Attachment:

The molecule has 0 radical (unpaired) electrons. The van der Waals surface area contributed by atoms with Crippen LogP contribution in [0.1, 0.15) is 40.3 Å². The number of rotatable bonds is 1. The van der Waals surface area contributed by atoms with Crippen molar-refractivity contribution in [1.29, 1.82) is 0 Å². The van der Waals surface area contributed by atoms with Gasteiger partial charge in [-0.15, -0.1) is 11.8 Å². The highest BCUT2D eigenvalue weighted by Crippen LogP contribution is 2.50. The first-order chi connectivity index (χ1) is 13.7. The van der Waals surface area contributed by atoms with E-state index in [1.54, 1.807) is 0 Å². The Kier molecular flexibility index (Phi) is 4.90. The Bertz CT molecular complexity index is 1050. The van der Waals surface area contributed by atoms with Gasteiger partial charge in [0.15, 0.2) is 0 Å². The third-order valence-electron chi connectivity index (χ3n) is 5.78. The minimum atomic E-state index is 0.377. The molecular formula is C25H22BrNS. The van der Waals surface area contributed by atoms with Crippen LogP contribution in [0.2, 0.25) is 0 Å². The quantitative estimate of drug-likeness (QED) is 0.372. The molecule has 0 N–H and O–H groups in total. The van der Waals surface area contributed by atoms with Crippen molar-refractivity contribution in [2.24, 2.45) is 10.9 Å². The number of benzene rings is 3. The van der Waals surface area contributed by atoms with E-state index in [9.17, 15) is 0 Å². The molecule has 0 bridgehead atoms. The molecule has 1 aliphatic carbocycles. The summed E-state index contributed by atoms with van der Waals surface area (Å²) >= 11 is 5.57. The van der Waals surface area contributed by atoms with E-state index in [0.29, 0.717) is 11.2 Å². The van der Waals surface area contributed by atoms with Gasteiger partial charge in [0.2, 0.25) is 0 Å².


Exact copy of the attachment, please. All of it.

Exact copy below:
The molecule has 0 radical (unpaired) electrons. The van der Waals surface area contributed by atoms with Crippen LogP contribution in [0.1, 0.15) is 40.3 Å². The number of rotatable bonds is 1. The van der Waals surface area contributed by atoms with Crippen molar-refractivity contribution in [1.29, 1.82) is 0 Å². The van der Waals surface area contributed by atoms with Gasteiger partial charge in [-0.15, -0.1) is 11.8 Å². The highest BCUT2D eigenvalue weighted by Crippen LogP contribution is 2.50. The first-order chi connectivity index (χ1) is 13.7. The van der Waals surface area contributed by atoms with E-state index in [1.54, 1.807) is 0 Å². The Kier molecular flexibility index (Phi) is 4.90. The Bertz CT molecular complexity index is 1050. The van der Waals surface area contributed by atoms with Gasteiger partial charge in [0.15, 0.2) is 0 Å². The third-order valence-electron chi connectivity index (χ3n) is 5.78. The minimum atomic E-state index is 0.377. The molecular formula is C25H22BrNS. The van der Waals surface area contributed by atoms with Crippen LogP contribution in [0.2, 0.25) is 0 Å². The quantitative estimate of drug-likeness (QED) is 0.372. The molecule has 0 N–H and O–H groups in total. The van der Waals surface area contributed by atoms with Crippen molar-refractivity contribution in [2.24, 2.45) is 10.9 Å². The number of benzene rings is 3. The van der Waals surface area contributed by atoms with E-state index in [9.17, 15) is 0 Å². The molecule has 0 bridgehead atoms. The molecule has 1 aliphatic carbocycles. The summed E-state index contributed by atoms with van der Waals surface area (Å²) >= 11 is 5.57. The van der Waals surface area contributed by atoms with E-state index in [0.29, 0.717) is 11.2 Å². The van der Waals surface area contributed by atoms with Gasteiger partial charge in [0.2, 0.25) is 0 Å².